You start a round trying to perfect your swing and end up thinking about leadership – how does that happen?

There are times when you are blinded by a parallel scenario as I was recently playing golf.

I had played badly the previous round and wasn’t overly confident as I started on my first hole. The ball just didn’t seem to be going as far as I normally hit it. The round progressed pretty much the same way until the last hole when the ball finally split open. You see there had been a crack in the middle of the ball for some time (two rounds) and I just couldn’t see it till the very end when it split open. I had spent the best part of two rounds fiddling around with my swing technique believing it was me that was the cause of the problem not the ball. I had never had a golf ball split on me before.


Well whats the parallel I hear you say – well when the club’s golf professional Simon explained that the ball cracks from the inside and the driver cannot see the damage till it finally split I thought of leadership crack

I wondered if many leaders had experienced similar cracks in their organisation and not seen them till they exploded. You see leaders are all busy with the busyness of leadership (I wrote about the conspiracy of busyness in a earlier post) and yes some of us routinely ask for feedback and try an enact improvements – BUT – what if the core is cracked (e.g. disbelief in the values and strategic directions of the school) and no amount of swing or leadership behaviour technique alterations would make a difference?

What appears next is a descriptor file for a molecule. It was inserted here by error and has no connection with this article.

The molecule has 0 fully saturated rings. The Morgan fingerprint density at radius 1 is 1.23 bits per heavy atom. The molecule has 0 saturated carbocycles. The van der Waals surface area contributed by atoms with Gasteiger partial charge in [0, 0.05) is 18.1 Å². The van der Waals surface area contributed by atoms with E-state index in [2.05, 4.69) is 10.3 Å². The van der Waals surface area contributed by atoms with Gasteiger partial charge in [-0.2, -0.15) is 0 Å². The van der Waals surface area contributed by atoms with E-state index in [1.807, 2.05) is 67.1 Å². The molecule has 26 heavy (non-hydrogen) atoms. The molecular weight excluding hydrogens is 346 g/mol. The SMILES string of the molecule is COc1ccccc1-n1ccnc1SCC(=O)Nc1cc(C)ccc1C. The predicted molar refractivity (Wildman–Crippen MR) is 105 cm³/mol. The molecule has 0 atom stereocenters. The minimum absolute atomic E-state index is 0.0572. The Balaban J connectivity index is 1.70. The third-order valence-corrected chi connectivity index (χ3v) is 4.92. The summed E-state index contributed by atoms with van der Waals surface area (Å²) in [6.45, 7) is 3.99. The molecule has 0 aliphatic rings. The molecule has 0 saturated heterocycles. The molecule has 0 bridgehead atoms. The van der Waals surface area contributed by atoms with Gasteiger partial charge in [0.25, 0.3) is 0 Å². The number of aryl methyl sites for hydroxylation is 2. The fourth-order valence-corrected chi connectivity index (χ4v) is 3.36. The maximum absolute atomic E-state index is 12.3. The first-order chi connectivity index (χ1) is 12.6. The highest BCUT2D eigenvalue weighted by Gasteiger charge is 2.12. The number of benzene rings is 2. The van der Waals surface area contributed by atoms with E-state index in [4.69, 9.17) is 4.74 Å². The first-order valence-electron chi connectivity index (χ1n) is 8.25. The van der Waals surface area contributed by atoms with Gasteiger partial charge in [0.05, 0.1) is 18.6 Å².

Yes I know this is a simply analogue not to be overdone for in golf you simply change the ball. It’s not that simple in organisations – or is it?

I think the point I’m trying to make is that we must often confirm that the core beliefs and plans are being driven by our key people and if not listen and then offer feedback but always be ready to challenge and change (the ball) or in organisations (key people) if we continue not getting the effects we want or need.

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4 Responses to You start a round trying to perfect your swing and end up thinking about leadership – how does that happen?

  1. Tim Bowman says:

    Reminds me a little of a Tony Robbin’s golf analogy:

    • mwalker says:

      Tim, I had a look at the 2 millimetre rule. You only have to tweek something small to improve – like it – although as one who has a few golf lessons a year with the subsequent practice sessions – it takes a lot of practice to change muscle memory.

Interested in your thoughts